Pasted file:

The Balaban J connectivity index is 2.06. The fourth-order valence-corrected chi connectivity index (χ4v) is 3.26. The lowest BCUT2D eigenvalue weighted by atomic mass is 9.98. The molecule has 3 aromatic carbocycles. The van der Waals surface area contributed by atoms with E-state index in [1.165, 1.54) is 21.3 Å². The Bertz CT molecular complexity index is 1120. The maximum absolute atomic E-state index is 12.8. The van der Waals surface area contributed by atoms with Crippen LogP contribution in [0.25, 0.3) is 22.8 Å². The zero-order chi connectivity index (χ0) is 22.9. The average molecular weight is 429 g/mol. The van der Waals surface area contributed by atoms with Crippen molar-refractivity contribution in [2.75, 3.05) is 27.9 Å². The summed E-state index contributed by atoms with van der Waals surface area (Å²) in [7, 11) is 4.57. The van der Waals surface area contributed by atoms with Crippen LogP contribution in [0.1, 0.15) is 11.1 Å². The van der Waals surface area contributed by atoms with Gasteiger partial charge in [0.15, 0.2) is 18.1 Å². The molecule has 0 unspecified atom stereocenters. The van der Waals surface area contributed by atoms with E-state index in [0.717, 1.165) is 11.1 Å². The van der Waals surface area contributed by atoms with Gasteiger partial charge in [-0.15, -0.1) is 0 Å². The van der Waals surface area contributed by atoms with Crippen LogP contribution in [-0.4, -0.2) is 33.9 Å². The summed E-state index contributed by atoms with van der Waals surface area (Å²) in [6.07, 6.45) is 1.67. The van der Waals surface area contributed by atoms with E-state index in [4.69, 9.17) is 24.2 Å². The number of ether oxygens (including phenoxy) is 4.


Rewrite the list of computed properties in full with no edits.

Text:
The Balaban J connectivity index is 2.06. The fourth-order valence-corrected chi connectivity index (χ4v) is 3.26. The lowest BCUT2D eigenvalue weighted by atomic mass is 9.98. The molecule has 3 aromatic carbocycles. The van der Waals surface area contributed by atoms with E-state index in [1.165, 1.54) is 21.3 Å². The Bertz CT molecular complexity index is 1120. The maximum absolute atomic E-state index is 12.8. The van der Waals surface area contributed by atoms with Crippen LogP contribution in [0.25, 0.3) is 22.8 Å². The zero-order chi connectivity index (χ0) is 22.9. The average molecular weight is 429 g/mol. The van der Waals surface area contributed by atoms with Crippen molar-refractivity contribution in [2.75, 3.05) is 27.9 Å². The summed E-state index contributed by atoms with van der Waals surface area (Å²) in [7, 11) is 4.57. The van der Waals surface area contributed by atoms with Crippen LogP contribution in [0.1, 0.15) is 11.1 Å². The van der Waals surface area contributed by atoms with Gasteiger partial charge in [0.15, 0.2) is 18.1 Å². The molecule has 0 unspecified atom stereocenters. The van der Waals surface area contributed by atoms with E-state index in [0.717, 1.165) is 11.1 Å². The van der Waals surface area contributed by atoms with Gasteiger partial charge in [-0.15, -0.1) is 0 Å². The van der Waals surface area contributed by atoms with Crippen LogP contribution in [-0.4, -0.2) is 33.9 Å². The summed E-state index contributed by atoms with van der Waals surface area (Å²) in [6.07, 6.45) is 1.67. The van der Waals surface area contributed by atoms with E-state index in [4.69, 9.17) is 24.2 Å². The number of ether oxygens (including phenoxy) is 4.